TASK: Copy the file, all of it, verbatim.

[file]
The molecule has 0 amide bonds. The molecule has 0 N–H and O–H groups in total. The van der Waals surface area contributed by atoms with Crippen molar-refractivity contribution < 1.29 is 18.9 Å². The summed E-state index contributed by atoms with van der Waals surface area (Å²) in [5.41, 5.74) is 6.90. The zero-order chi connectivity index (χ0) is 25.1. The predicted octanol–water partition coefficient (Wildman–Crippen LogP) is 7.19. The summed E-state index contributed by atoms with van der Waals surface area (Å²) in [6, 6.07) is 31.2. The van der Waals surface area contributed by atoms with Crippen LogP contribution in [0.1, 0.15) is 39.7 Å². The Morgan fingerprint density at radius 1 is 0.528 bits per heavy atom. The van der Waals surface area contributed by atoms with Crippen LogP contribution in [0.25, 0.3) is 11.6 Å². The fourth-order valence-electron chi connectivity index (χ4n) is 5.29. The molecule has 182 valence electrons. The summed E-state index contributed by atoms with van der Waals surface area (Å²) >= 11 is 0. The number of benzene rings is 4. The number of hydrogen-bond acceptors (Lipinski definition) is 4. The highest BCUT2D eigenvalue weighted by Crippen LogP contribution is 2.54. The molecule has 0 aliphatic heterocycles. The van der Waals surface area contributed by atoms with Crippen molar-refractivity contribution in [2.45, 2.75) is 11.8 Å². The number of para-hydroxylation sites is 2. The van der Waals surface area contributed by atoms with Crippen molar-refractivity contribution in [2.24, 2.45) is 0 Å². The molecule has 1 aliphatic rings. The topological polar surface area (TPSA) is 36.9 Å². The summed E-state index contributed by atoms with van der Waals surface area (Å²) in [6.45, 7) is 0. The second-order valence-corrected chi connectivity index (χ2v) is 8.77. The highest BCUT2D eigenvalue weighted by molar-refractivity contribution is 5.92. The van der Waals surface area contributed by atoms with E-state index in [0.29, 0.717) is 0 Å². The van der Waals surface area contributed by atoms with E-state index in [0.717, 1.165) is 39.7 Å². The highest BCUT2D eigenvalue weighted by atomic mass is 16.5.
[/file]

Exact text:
The molecule has 0 amide bonds. The molecule has 0 N–H and O–H groups in total. The van der Waals surface area contributed by atoms with Crippen molar-refractivity contribution < 1.29 is 18.9 Å². The summed E-state index contributed by atoms with van der Waals surface area (Å²) in [5.41, 5.74) is 6.90. The zero-order chi connectivity index (χ0) is 25.1. The predicted octanol–water partition coefficient (Wildman–Crippen LogP) is 7.19. The summed E-state index contributed by atoms with van der Waals surface area (Å²) in [6, 6.07) is 31.2. The van der Waals surface area contributed by atoms with Crippen LogP contribution in [0.1, 0.15) is 39.7 Å². The Morgan fingerprint density at radius 1 is 0.528 bits per heavy atom. The van der Waals surface area contributed by atoms with Crippen LogP contribution in [0.25, 0.3) is 11.6 Å². The fourth-order valence-electron chi connectivity index (χ4n) is 5.29. The molecule has 182 valence electrons. The summed E-state index contributed by atoms with van der Waals surface area (Å²) >= 11 is 0. The number of benzene rings is 4. The number of hydrogen-bond acceptors (Lipinski definition) is 4. The highest BCUT2D eigenvalue weighted by Crippen LogP contribution is 2.54. The molecule has 0 aliphatic heterocycles. The van der Waals surface area contributed by atoms with Crippen molar-refractivity contribution in [2.45, 2.75) is 11.8 Å². The number of para-hydroxylation sites is 2. The van der Waals surface area contributed by atoms with Crippen molar-refractivity contribution in [2.24, 2.45) is 0 Å². The molecule has 1 aliphatic rings. The topological polar surface area (TPSA) is 36.9 Å². The summed E-state index contributed by atoms with van der Waals surface area (Å²) in [6.45, 7) is 0. The second-order valence-corrected chi connectivity index (χ2v) is 8.77. The highest BCUT2D eigenvalue weighted by molar-refractivity contribution is 5.92. The van der Waals surface area contributed by atoms with E-state index in [0.29, 0.717) is 0 Å². The van der Waals surface area contributed by atoms with E-state index in [0.717, 1.165) is 39.7 Å². The highest BCUT2D eigenvalue weighted by atomic mass is 16.5.